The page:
Isuzu D-Max 2009
This is what Graham Smith liked most about this particular version of the Isuzu D-Max: Designed to handle the tough going, Gutsy turbo-diesel
The 2009 Isuzu D-Max carries a braked towing capacity of up to 3000 Kg, but check to ensure this applies to the configuration you're considering.
The Isuzu D-Max is also known as the Chevrolet Colorado, the Chevrolet D-Max, the Chevrolet LUV D-Max, the Holden Colorado, the Holden Rodeo, the Isuzu KB, the Isuzu LB, the Isuzu Rodeo, the Chevrolet T Series and the GMC Canyon in markets outside Australia.
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Isuzu D-Max 2009 Q&As
Check out real-world situations relating to the Isuzu D-Max here, particularly what our experts have to say about them.
Why wont the RPM of my 2015 Isuzu D-Max go higher than 2500?
The first thought here is that you’re dealing with a dodgy throttle-position sensor or some other sensor that is giving the on-board computer a reason not to exceed 2500rpm. Or tricking the computer into thinking that the engine is spinning faster than it really is. Have you had the vehicle scanned? It’s a cheap way of reducing a lot of the guesswork in a case like this.
Like any engine, of course, a turbo-diesel won’t rev beyond the speed that the fuel supply can support. You say you’ve changed the fuel filter, but have you checked the pump pressure and the fuel-delivery rate? A problem with the pump or fuel lines could easily produce the symptoms you have. You could even have a blocked fuel pick-up in the tank.
The other problem with modern turbo-diesels is that they are prone to clogging their intake systems with a black gunk that is a by-product of soot and oil mist from the vehicle’s exhaust-gas recirculation and crankcase-ventilation systems respectively. This black, ooze can sometimes almost completely block the intake path for air entering the engine and will cause all sorts of dramas, including the one you’re seeing.Show more
Why doesn't the radio work in my 2016 Isuzu D-Max?
Blowing a major fuse suggests that your car has suffered a short-circuit somewhere within its kilometres of wiring. But a modern vehicle like your Isuzu will also have fuses protecting the various systems it needs to operate, so there’s a chance there’s a second fuse that protects the stereo system that has also blown when the problem occurred. Your owner’s manual should be able to identify the locations of the car’s various fuses. Don’t forget to replace them with a fuse of the correct amperage or you could cause more damage if the fuse ever needs to act as a circuit-breaker again (which is exactly the fuse’s role).
The other possibility is that the stereo unit itself has an internal fuse. Check around the rear of the unit (usually where the wiring for the speakers exits the stereo) and you might be able to locate the fuse in question. This is often the case in aftermarket stereo systems.Show more
Is the Ford Ranger, Isuzu D-Max or VW Amarok best for towing a 2.8 tonne caravan?
Every all-new MY21 Isuzu D-Max and select current versions of the Amarok and Ranger offer a 3500kg towing capacity maximum - namely all Amarok V6 autos and all Rangers EXCEPT the 4x2 XL Single Cab Chassis Low-Rider 2.2 Diesel at the bottom of the Ford range, and the 4x4 Raptor Double Cab Pick-Up 2.0L Diesel at the very top (they're both 2500kg).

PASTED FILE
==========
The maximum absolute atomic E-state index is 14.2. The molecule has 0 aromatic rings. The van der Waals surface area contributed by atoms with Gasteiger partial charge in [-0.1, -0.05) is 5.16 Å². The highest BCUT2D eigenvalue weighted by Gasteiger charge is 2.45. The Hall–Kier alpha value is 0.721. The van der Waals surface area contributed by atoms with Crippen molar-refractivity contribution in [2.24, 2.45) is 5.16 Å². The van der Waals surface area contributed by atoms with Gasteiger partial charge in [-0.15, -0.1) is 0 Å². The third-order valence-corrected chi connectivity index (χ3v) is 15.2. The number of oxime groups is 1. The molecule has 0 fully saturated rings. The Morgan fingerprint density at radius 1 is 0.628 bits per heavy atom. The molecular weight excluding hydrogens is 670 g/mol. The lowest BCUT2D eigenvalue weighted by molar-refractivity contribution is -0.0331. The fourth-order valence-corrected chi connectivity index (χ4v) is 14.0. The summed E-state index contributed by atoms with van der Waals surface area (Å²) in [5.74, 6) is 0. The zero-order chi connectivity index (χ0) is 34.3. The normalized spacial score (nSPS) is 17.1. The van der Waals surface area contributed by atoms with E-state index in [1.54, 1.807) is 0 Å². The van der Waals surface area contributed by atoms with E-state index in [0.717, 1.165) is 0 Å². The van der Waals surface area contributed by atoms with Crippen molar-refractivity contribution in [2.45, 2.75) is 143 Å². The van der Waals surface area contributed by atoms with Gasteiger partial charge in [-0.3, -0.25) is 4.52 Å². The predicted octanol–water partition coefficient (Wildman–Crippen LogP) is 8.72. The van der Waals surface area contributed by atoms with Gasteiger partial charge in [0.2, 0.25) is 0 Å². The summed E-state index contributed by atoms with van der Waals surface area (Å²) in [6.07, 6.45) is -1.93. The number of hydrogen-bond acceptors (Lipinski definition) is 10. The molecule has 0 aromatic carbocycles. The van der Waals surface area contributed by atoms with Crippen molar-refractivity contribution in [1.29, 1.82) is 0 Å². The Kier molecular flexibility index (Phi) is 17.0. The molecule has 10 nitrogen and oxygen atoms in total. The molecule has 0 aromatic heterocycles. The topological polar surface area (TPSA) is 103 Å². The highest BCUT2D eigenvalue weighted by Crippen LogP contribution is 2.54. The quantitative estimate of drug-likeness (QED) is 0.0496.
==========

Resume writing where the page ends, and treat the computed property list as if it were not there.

Least torquey is the D-Max at 450Nm, followed by the Ranger (2.2L 4-cyl: 385Nm, 3.2L 5-cyl: 470Nm and 2.0L twin-turbo 4-cyl: 500Nm) and Amarok (550Nm to 580Nm), meaning the Amarok will probably be the least challenged towing a 2.8-tonne caravan. But all three should suffice.
Please note, however, that Gross Combined Mass (GCM) tallies means that there are other weight factors that need to be considered before safely towing a 2.8-tonne caravan, even with a 3500kg ute. These include things like the ute's payload, heavy bull bars, sports bars and side steps, canopies and even the number of people travelling inside. And of course, a fully-equipped and laden caravan can easily exceed the stated tare mass.
We hope this helps.Show more
Mitsubishi Triton 2016 or Isuzu D-Max 2015: Which one should I buy?
The D-Max is pretty well regarded in the trade for its ability to go the distance, but modern, common-rail diesel technology has shown that a vehicle with fewer kilometres is usually a better bet than one with more. Although they do an amazing job in terms of power, torque, towing and fuel economy, today’s turbo-diesels are pretty highly strung in some ways and really need their maintenance. And the older they get, the more attention they seem to need in terms of new injectors, filters and pumps.
A D-Max with those kilometres might be ready for a pretty big (and expensive) service, too, so make sure your first trip in it isn’t going to be to a workshop. Ultimately, price, condition and service history should steer your decision as they should in any second-hand vehicle purchase. I’d take a vehicle with 150,000km with a full service history over a 60,000km one with no service records.Show more
Isuzu D-Max 2009 Price and Specs
|Isuzu D-Max Model||Body Type||Specs||Price from||Price to|
|EX (4X4)||Ute||3.0L Diesel 5 SP MAN||$7,900||$12,210|
|LS (4X2)||Ute||3.0L Diesel 4 SP AUTO||$8,900||$13,420|
|LS (4X2)||Ute||3.0L Diesel 5 SP MAN||$9,300||$14,080|
|LS Artic Pearl LE (4x2)||Ute||3.0L Diesel 4 SP AUTO||$9,600||$14,520|